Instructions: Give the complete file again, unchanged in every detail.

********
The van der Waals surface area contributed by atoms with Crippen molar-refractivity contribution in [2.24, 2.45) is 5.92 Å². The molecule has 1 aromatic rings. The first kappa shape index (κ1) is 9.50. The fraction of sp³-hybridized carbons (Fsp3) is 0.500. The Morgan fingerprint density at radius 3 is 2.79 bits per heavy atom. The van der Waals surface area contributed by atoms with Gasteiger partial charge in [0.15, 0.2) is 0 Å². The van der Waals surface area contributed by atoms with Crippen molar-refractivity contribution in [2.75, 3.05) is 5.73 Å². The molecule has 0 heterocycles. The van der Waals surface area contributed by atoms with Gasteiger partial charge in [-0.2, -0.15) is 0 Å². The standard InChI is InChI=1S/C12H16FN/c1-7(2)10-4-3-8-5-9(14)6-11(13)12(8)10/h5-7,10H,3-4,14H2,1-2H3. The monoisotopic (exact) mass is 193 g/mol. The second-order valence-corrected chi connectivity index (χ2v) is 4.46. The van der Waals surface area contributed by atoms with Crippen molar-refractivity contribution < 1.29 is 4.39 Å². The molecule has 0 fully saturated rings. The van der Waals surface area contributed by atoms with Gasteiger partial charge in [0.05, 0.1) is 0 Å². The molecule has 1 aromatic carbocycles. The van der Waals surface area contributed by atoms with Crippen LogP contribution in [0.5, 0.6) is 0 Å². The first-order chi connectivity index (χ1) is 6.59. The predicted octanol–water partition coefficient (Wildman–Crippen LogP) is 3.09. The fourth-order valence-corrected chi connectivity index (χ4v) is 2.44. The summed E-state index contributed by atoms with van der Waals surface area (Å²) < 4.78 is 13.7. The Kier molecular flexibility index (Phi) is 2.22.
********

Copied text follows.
The van der Waals surface area contributed by atoms with Crippen molar-refractivity contribution in [2.24, 2.45) is 5.92 Å². The molecule has 1 aromatic rings. The first kappa shape index (κ1) is 9.50. The fraction of sp³-hybridized carbons (Fsp3) is 0.500. The Morgan fingerprint density at radius 3 is 2.79 bits per heavy atom. The van der Waals surface area contributed by atoms with Gasteiger partial charge in [0.15, 0.2) is 0 Å². The van der Waals surface area contributed by atoms with Crippen molar-refractivity contribution in [2.75, 3.05) is 5.73 Å². The molecule has 0 heterocycles. The van der Waals surface area contributed by atoms with Gasteiger partial charge in [-0.2, -0.15) is 0 Å². The standard InChI is InChI=1S/C12H16FN/c1-7(2)10-4-3-8-5-9(14)6-11(13)12(8)10/h5-7,10H,3-4,14H2,1-2H3. The monoisotopic (exact) mass is 193 g/mol. The second-order valence-corrected chi connectivity index (χ2v) is 4.46. The van der Waals surface area contributed by atoms with Crippen molar-refractivity contribution < 1.29 is 4.39 Å². The molecule has 0 fully saturated rings. The van der Waals surface area contributed by atoms with Gasteiger partial charge in [0.05, 0.1) is 0 Å². The molecule has 1 aromatic carbocycles. The van der Waals surface area contributed by atoms with Crippen LogP contribution in [0.5, 0.6) is 0 Å². The first-order chi connectivity index (χ1) is 6.59. The predicted octanol–water partition coefficient (Wildman–Crippen LogP) is 3.09. The fourth-order valence-corrected chi connectivity index (χ4v) is 2.44. The summed E-state index contributed by atoms with van der Waals surface area (Å²) < 4.78 is 13.7. The Kier molecular flexibility index (Phi) is 2.22.